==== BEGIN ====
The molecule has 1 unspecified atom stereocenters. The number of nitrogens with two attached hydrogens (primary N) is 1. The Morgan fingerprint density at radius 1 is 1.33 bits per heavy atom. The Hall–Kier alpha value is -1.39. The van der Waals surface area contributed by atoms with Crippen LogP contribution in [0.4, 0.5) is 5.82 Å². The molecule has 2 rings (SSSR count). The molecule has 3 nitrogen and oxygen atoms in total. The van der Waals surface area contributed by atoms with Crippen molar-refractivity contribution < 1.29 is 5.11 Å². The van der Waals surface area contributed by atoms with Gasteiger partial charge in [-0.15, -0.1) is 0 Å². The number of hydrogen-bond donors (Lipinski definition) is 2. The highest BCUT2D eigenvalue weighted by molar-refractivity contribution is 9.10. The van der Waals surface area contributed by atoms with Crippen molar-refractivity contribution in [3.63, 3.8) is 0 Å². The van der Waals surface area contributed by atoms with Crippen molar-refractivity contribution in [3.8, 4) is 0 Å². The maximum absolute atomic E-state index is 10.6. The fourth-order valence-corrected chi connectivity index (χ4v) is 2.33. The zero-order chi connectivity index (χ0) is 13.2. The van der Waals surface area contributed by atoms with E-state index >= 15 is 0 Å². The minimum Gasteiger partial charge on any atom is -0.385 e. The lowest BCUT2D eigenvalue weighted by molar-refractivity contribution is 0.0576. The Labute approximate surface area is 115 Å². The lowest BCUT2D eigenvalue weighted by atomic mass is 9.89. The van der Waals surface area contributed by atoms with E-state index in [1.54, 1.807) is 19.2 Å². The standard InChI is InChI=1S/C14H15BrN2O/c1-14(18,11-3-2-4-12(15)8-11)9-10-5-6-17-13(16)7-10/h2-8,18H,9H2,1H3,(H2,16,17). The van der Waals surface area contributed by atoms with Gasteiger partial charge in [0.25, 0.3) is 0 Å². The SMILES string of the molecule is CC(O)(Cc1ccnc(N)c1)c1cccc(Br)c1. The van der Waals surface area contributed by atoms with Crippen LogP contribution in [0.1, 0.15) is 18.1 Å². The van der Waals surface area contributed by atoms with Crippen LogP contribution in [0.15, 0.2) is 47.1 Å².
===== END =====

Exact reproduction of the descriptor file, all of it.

The molecule has 1 unspecified atom stereocenters. The number of nitrogens with two attached hydrogens (primary N) is 1. The Morgan fingerprint density at radius 1 is 1.33 bits per heavy atom. The Hall–Kier alpha value is -1.39. The van der Waals surface area contributed by atoms with Crippen LogP contribution in [0.4, 0.5) is 5.82 Å². The molecule has 2 rings (SSSR count). The molecule has 3 nitrogen and oxygen atoms in total. The van der Waals surface area contributed by atoms with Crippen molar-refractivity contribution < 1.29 is 5.11 Å². The van der Waals surface area contributed by atoms with Gasteiger partial charge in [-0.15, -0.1) is 0 Å². The number of hydrogen-bond donors (Lipinski definition) is 2. The highest BCUT2D eigenvalue weighted by molar-refractivity contribution is 9.10. The van der Waals surface area contributed by atoms with Crippen molar-refractivity contribution in [3.63, 3.8) is 0 Å². The van der Waals surface area contributed by atoms with Crippen molar-refractivity contribution in [3.8, 4) is 0 Å². The maximum absolute atomic E-state index is 10.6. The fourth-order valence-corrected chi connectivity index (χ4v) is 2.33. The zero-order chi connectivity index (χ0) is 13.2. The van der Waals surface area contributed by atoms with E-state index >= 15 is 0 Å². The minimum Gasteiger partial charge on any atom is -0.385 e. The lowest BCUT2D eigenvalue weighted by molar-refractivity contribution is 0.0576. The Labute approximate surface area is 115 Å². The lowest BCUT2D eigenvalue weighted by atomic mass is 9.89. The van der Waals surface area contributed by atoms with E-state index in [1.54, 1.807) is 19.2 Å². The standard InChI is InChI=1S/C14H15BrN2O/c1-14(18,11-3-2-4-12(15)8-11)9-10-5-6-17-13(16)7-10/h2-8,18H,9H2,1H3,(H2,16,17). The van der Waals surface area contributed by atoms with Gasteiger partial charge in [0.25, 0.3) is 0 Å². The SMILES string of the molecule is CC(O)(Cc1ccnc(N)c1)c1cccc(Br)c1. The van der Waals surface area contributed by atoms with Crippen LogP contribution in [0.1, 0.15) is 18.1 Å². The van der Waals surface area contributed by atoms with Crippen LogP contribution in [0.15, 0.2) is 47.1 Å².